230. Editorial Note

In a letter to Assistant Secretary Holland of July 11, Ambassador White wrote that he was reluctant to resolve the aviation agreement negotiations with Mexico by an exchange of notes as proposed by President Ruiz Cortines and Minister of the Treasury Carrillo Flores. White wrote in part:

“On thinking the question over further, however, it occurs to me that we can call their bluff and put them in a difficult position if we accept an exchange of notes and then reproduce textually the standard Bermuda-type form of agreement in that exchange. I am not so sanguine or naive as to feel that this will bring them around because I still feel that Ruiz Cortines is holding out to see what happens on his railroad loan, despite Carrillo Flores’ disclaimer of any linking up of the two. However, it does call another bluff of theirs and strengthens our case of having met all their requests, should we come to a breakdown in the negotiations. Furthermore, this manner of presentation will give me a final text for them to accept or not and will cut the props from under Buchanan’s insistence that technicians come to discuss the matter, the matters of principle having been accepted. We have met them on the two outstanding matters of principle and there were no other technicalities to be ironed out so there is really nothing further for technicians or others to haggle about. That does not mean that Buchanan will not attempt to do so if possible but if I can hand the text of the note to Ruis Cortines or Carrillo Flores stating that it covers everything agreed to and point out in the text where these points are covered, it certainly puts them on the spot—not that they mind being there or want to do anything about it—to hold out longer.” (Eisenhower Library, White House Central Files)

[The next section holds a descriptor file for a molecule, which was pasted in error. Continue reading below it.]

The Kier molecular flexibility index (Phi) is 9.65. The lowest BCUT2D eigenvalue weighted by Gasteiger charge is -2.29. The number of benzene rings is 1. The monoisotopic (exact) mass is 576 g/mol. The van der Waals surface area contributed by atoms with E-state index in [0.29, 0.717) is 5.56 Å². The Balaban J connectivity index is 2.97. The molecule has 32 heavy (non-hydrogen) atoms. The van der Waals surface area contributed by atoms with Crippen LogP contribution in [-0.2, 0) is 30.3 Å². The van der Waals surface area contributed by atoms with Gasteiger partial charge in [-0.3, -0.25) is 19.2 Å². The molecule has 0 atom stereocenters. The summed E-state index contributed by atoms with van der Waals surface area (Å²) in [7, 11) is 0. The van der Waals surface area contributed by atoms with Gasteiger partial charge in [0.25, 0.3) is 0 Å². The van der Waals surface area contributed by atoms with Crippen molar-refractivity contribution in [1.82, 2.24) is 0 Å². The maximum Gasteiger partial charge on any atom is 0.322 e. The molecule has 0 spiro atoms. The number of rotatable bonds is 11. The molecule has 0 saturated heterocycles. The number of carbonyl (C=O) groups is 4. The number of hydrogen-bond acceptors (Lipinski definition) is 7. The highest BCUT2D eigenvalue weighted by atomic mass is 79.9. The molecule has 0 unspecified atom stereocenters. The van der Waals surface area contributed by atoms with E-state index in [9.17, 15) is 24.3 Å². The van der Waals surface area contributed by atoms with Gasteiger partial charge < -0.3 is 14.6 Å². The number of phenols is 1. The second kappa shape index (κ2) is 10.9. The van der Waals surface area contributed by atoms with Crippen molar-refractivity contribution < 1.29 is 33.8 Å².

White attached to this letter a draft note embodying the air agreement.

On July 17, the Aviation Division of the Office of Transport and Communications transmitted a copy of White’s draft proposal to the Civil Aeronautics Board. In a letter to Deputy Under Secretary Prochnow dated July 18, James R. Durfee, Chairman of the CAB, [Page 730] wrote in part: “The Board is seriously concerned over the Ambassador’s proposal to refrain from offering Mexico at this time rights beyond the United States on either the New York or Miami route, and rights beyond Chicago to points in Canada. The Ambassador states that he has deleted beyond rights on these routes for tactical reasons. It is our understanding that such rights were offered to Mexico in January and that the offer is still outstanding, and it occurs to the Board that failure to reaffirm such offer in the current proposal may lead to a breakdown of the negotiations.” Despite these reservations, Durfee wrote further that the Board believed Ambassador White was in the best position to judge the reactions of the Mexicans to this proposal and that the Board would make no objection to presenting White’s draft note to the Mexicans. (Department of State, Central Files, 611.1294/7–1856) In telegram 147 to Mexico City, July 18, the Department stated that it had no difficulties with White’s proposal concerning the aviation agreement negotiations. (Ibid.)